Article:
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Discussion Starter · #1 ·
We don't do too much of it but sometimes we get into wiring a shop or something and it's being finished with sheet metal. Usually the wire gets stubbed out the center and then we have to cut the box in. We usually use tin snips and a gangable box but damn there's got to be a better way. It takes forever and there's so often some wood or strapping or studs behind that need to be dealt with too. Any ideas?
 

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We don't do too much of it but sometimes we get into wiring a shop or something and it's being finished with sheet metal. Usually the wire gets stubbed out the center and then we have to cut the box in. We usually use tin snips and a gangable box but damn there's got to be a better way. It takes forever and there's so often some wood or strapping or studs behind that need to be dealt with too. Any ideas?
Pop a 7/8 hole and use a jig saw
 

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Install, troubleshoot, maintain, and upgrade electrical systems, plant utilities, PLC's, mechanical
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Roto zip.

Worked on some conference/meeting rooms where sheets of metal were glued to the sheetrock, then a cloth covering was placed over that.

They could hang charts and drawings with magnets, without damaging the wall.

We were asked not to mount our boxes until after the metal and cloth were applied.

Used a rotor zip to cut the holes for the switch and receptacle boxes.
 

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Discussion Starter · #9 ·
Nibbles are easier to use.


If i know its non flammable then a angle grinder with a cutting disk is my preferred tool but you do need to know how to use one safely (keeping it on the right part of the disk so it doesn't kick back)
Grinder won't work cause it makes the cut lines way too big
 

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Is this some kind of industrial or heavy commercial installation? Why are you even reassessing the receptacles as if it was a house? Just use half-inch galvanized threaded conduit pipe, and use weatherproof outdoor boxes with regular square plastic covers and get that steam punk look going on?

Maybe even skip receptacles all together and go with plug mold 12 inches on center.

in the ATM rooms and data closet in banks and server rooms large and small, we use a metal trough with snap and covers and a variety of different snap in cover plates. The trough has channels for high-voltage and low-voltage, and the snapping plates of a duplex receptacles and singlex twist locks etc. And standard box size knockouts with threaded holes so you can mount any standard device including ports to hold cat five and cat six and so on and so forth if you want jacks… Or just grommet holes in your low-voltage trough.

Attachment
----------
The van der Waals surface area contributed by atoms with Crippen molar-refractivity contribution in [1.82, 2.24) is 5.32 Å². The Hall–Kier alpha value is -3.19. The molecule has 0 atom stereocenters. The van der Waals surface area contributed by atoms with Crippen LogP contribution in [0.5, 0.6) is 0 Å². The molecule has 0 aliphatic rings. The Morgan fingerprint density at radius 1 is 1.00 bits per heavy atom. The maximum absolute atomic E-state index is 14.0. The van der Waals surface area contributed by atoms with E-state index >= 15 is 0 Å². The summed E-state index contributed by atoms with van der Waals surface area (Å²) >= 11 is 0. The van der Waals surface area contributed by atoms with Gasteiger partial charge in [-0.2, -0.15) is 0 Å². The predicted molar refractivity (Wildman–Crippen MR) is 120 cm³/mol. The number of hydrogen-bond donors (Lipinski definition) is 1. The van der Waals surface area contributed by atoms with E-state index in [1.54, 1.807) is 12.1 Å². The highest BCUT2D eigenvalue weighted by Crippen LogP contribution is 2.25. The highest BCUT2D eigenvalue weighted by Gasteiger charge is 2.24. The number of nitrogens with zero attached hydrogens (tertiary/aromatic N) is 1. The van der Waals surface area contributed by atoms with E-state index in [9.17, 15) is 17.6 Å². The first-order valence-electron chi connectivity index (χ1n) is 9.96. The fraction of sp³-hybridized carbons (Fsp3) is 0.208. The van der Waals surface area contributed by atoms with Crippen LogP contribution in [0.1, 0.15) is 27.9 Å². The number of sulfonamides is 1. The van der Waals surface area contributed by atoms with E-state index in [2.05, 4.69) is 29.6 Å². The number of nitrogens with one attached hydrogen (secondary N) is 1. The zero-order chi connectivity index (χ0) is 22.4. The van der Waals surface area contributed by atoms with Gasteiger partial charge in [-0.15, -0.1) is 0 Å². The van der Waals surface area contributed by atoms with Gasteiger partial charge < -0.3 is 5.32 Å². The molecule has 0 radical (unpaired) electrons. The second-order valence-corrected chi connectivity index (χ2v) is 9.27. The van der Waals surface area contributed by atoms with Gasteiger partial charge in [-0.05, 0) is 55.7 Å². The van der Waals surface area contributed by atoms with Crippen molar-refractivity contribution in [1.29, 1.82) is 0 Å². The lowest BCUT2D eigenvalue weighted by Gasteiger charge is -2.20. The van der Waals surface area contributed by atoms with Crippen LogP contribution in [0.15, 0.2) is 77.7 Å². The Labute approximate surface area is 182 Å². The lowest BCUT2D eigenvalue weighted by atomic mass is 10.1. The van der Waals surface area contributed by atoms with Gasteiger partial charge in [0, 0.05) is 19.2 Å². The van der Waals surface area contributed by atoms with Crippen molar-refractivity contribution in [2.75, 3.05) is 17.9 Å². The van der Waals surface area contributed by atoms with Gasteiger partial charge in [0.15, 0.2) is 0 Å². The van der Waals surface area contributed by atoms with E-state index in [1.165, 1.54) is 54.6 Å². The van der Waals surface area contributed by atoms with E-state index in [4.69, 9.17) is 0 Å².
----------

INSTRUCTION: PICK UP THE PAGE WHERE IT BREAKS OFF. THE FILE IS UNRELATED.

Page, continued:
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I pretwist and then use wire nuts. Solder pots rule.
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Even better buy a 4" hole saw and use round boxes, just pop them right in the hole

View attachment 167614
Great Idea 30 years ago, but won’t fly now.
That center screw isn’t enough to hold/bond the receptacle.

Ya, I we still use them in the shop ceilings, just don’t tell safety.
 

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Grinder won't work cause it makes the cut lines way too big
he was talking about a thin metal cutting blade (often known as a metabo blade) on the grinder, not an actual grinding disc
you can buy the cut blades in fiber that wear away, or in carbide tipped metal that lasts a great deal longer

i have not needed to cut metal sheets with mine but i do cut vinyl siding (during a service upgrade) metal piping, and everything else i want to cut
 

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Estwing magic
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I use the Bosch carbide oscillating blades and they hold up well cutting metal (and I’m not being a Bosch fanboy here 😊). Bosch blades are different than the peasant brands like Milwaukee, though.
 

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I use a jig saw, a metal blade and a couple of holes inside the opening I'm looking at making. I'll also put a couple layers of masking tape or painters tape on the bottom of my jigsaw's feet, to help minimize scratches on the surface.
 

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Electrical contractor 37 years. Electrical inspector 2 years
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How about a worn out screwdriver and a hammer? Use the side of the screwdriver and hammer it sideways. I have seen seasoned sheet metal workers cut holes in duct work as quick as an electric nibbler. Half fast but works in a pinch.
 
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